What I’ve learned being a full-time angel investor in 1-year

Don’t go at it alone

Framtid Founders — Zak, Dara, Kim & Nick

Be very clear about what founders and companies you want to back:

Whether you’re planning on starting angel investing full-time or part-time, it is really helpful to think deeply about what kind of companies you want to invest in and spend your time with (if you plan to be an active angel, so to speak.) This will help guide your investment decisions and sift through companies that don’t necessarily fit your thesis.

  • Do they have a compelling founding story, and what is their purpose in doing what they are doing?
  • Do they have the hunger, and do they have something to prove? And will they work relentlessly to beat the rest of the competition?

Be ruthless with how you spend your time and prioritise:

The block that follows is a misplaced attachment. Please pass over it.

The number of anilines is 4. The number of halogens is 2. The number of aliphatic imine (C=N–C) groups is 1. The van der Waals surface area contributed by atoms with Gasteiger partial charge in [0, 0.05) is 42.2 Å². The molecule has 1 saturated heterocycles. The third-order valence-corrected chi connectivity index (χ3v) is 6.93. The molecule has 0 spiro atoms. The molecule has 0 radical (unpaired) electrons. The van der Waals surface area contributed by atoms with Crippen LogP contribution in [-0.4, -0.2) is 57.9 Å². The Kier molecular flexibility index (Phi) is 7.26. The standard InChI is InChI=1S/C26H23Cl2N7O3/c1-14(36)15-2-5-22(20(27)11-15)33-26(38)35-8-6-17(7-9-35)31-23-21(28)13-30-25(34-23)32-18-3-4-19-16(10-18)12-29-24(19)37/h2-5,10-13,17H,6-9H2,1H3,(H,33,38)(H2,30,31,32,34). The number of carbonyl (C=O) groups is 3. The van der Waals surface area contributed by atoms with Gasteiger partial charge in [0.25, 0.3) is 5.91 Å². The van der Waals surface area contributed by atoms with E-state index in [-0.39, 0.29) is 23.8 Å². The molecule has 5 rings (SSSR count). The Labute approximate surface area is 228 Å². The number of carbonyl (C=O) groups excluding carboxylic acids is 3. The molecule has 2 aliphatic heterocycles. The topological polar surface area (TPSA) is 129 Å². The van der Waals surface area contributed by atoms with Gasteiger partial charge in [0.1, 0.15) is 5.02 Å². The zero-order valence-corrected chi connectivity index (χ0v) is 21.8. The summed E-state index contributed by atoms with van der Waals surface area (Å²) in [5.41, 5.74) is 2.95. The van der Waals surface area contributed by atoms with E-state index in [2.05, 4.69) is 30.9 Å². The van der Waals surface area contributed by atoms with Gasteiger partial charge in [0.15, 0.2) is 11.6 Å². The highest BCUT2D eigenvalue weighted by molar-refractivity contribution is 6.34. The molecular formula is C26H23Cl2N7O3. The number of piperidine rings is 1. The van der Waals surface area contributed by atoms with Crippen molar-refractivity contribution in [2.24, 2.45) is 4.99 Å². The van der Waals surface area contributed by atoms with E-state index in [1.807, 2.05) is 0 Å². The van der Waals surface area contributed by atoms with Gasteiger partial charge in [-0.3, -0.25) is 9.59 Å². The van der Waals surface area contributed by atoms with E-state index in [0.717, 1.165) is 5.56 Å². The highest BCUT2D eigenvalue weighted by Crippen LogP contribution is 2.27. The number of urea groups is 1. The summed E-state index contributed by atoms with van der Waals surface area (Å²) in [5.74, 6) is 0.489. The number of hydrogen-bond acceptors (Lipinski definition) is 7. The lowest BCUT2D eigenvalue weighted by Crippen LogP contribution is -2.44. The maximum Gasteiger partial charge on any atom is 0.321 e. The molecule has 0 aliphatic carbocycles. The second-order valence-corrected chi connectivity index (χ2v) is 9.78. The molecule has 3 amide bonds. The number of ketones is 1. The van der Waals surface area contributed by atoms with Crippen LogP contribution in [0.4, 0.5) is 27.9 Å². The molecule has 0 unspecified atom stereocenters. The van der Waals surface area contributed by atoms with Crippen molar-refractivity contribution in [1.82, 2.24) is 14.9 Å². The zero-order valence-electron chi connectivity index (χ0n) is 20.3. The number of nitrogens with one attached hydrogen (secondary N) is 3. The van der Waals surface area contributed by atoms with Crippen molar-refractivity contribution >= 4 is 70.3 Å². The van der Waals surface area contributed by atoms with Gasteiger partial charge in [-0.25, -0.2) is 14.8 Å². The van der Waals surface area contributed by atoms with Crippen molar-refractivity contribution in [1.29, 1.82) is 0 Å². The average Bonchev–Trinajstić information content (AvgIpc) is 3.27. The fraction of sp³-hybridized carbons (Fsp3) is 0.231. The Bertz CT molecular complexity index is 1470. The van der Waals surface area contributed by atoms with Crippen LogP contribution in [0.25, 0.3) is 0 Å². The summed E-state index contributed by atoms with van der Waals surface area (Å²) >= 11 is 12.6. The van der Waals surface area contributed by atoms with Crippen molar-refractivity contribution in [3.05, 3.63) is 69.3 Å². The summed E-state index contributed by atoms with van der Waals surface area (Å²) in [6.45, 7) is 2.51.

Once you decide to transition into full-time investing, I can assure you that many people will reach out to meet and pick your brain on various topics. That is why it is crucial to structure and prioritise those meetings to avoid becoming overwhelmed and unproductive. The way I’ve structured it and how I prioritise my time is by categorizing them into three different groups.

  1. Acquaintances and industry friends — 20% of my time goes into meeting industry folks and catching up with acquaintances I’ve gotten to know over the years to have a close ear to the ground.
  2. Inbounds and people cold emailing me — and finally, the 10–20% of my remaining time goes into meeting new founders, operators, and other people reaching out for various reasons.



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